Home Improvement Expert Danny Lipford

How to Finish Wood Furniture for Use Outdoors

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Bench on porch

My porch bench needed help to survive the elements

I have a lovely wooden bench on the porch that I got for free last spring, and it soon became my favorite coffee-sipping seat. It’s sturdy and comfy, and right beside the bird feeders – even the cat loves it. However, after weathering this summer’s rainstorms, the finish started to peel and the wood started to warp, and it soon became evident that my bench wasn’t built for the outdoors.

Weathered bench

Bench deteriorating fast outdoors

It’s tempting to pick up old chairs and tables at yard sales for use in the garden, but we’ve all seen what happens to them after a few seasons if they aren’t properly treated to withstand the elements. Based on how quickly my bench was deteriorating, it soon became evident that unless I wanted a pile of rotten splinters on my porch, I needed to seal and refinish the bench and fast!

Furniture intended for the indoors is never going to have as long an outdoor life as its pressure-treated or rot resistant wood counterparts, but a little protection from the elements goes a long way. Whether you’re turning a ladder-back chair into a flower planter or want to put your favorite wooden rocker on the porch, here are some tips on how to get the most life out of wood furniture in the garden.

Bench being painted

Outdoor furniture needs an exterior, built-up finish to seal out the elements

Outdoor Wood Furniture Challenges

Wooden furniture has to overcome some pretty big obstacles to survive outdoors, including:

  • Materials: Most wood is by nature biodegradable, so anything not built of treated lumber (or rot resistant species such as teak, redwood, or cedar) will rot and break down with surprising speed. Even treated or rot resistant wood won’t last forever.
  • Glue and Finish: Most standard furniture is made with interior glues and finishes that are meant for climate-controlled buildings. When placed outdoors and exposed to fluctuating temperatures and moisture levels, the glue in joints can come loose and the finish degrade. To stand up to the elements outdoors, furniture needs to be made using waterproof glue and exterior finishes.
  • Construction: Outdoor furniture is usually built using sturdy construction, with thick pieces and joints that decrease the amount of wood that’s exposed to the elements. Indoor furniture is often delicate, with fine joints and thin pieces, along with veneers. This is an open invitation for moisture, warping, and disintegration when left outdoors.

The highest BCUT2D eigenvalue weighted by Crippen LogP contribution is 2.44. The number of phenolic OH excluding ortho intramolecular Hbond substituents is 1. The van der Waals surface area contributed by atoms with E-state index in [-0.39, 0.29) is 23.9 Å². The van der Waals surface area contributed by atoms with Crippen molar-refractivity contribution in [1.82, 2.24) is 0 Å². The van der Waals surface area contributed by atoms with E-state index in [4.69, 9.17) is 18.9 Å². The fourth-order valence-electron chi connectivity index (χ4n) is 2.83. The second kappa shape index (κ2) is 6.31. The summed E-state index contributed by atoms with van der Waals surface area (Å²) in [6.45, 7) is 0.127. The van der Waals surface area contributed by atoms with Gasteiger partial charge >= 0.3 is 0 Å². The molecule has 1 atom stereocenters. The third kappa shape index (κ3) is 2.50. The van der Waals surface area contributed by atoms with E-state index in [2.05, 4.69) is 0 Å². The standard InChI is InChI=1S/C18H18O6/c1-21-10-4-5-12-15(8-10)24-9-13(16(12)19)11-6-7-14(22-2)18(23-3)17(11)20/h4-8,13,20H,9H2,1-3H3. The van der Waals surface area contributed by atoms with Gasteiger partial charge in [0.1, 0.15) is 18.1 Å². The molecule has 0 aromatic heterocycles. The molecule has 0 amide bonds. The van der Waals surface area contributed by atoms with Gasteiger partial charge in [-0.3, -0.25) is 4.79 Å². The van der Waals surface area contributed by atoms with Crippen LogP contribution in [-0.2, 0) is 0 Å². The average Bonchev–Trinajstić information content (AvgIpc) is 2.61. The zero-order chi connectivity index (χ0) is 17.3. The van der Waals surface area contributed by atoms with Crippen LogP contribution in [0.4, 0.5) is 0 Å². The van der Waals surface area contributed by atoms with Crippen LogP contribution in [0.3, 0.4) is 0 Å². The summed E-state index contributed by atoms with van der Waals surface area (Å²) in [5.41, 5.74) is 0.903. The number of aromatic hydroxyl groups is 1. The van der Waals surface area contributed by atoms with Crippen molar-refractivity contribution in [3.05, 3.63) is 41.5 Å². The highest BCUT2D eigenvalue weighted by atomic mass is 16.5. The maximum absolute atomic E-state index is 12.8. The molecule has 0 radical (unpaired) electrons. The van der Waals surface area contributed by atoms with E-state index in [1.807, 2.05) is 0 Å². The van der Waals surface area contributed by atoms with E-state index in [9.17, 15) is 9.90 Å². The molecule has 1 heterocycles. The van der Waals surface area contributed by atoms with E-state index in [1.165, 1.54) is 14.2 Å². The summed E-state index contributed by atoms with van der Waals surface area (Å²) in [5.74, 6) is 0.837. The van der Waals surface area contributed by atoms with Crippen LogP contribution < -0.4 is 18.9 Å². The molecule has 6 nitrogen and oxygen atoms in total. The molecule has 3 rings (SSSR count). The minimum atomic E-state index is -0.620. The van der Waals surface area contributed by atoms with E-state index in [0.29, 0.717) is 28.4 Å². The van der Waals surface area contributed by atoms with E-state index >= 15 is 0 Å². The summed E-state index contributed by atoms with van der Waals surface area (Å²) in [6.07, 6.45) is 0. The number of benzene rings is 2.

Refinished red painted bench on porch

I chose paint for my bench, since it provides the most protection

How to Treat and Seal Outdoor Wood Furniture

So, can you use interior wood furniture outside? Well, technically you can, but don’t expect it to last a lifetime! Follow these tips to help your piece survive longer in the great outdoors:

    Painting the bottom of bench

    Leave nothing unfinished!

  • Choose the Right Finish: Just as a long-sleeved shirt provides protection from sunburn, multiple coats of an exterior finish help protect furniture from UV rays as well as moisture. Since paint blocks UV rays better than a clear finish, your best bet is to apply a quality exterior primer, topped by a exterior latex or oil-based paint. For a natural-wood look, apply multiple coats of exterior spar varnish that contains added UV blockers. Spar varnish produces a built-up finish that provides more protection than oil. Avoid deck stains or penetrating finishes that don’t offer enough protection for untreated wood outdoors.
  • Sand First: Before painting, sand the surface down to bare wood (or use a chemical wood stripper), so your primer will adhere well to the wood.
  • Red painted bench

    Refinish regularly

  • Seal Completely: Don’t leave any of the wood unfinished – seal every nook and cranny and fill all cracks. That goes for the joints, underneath, even the bottoms of the legs. Don’t think cover, think encapsulate.
  • Recoat Regularly: Even the best finishes wear and break down over time when exposed to the elements, so plan on recoating your furniture every year or two.
  • Protect from the Elements: If possible, protect your furniture from sun and rain. It’ll last much longer on your porch than out in the yard. Use furniture glides to raise the piece slightly off the ground so it doesn’t sit in puddles of rainwater.

Further Information



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13 Comments on “How to Finish Wood Furniture for Use Outdoors”

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  1. H. Patrick Wilson Says:
    August 9th, 2012 at 10:10 pm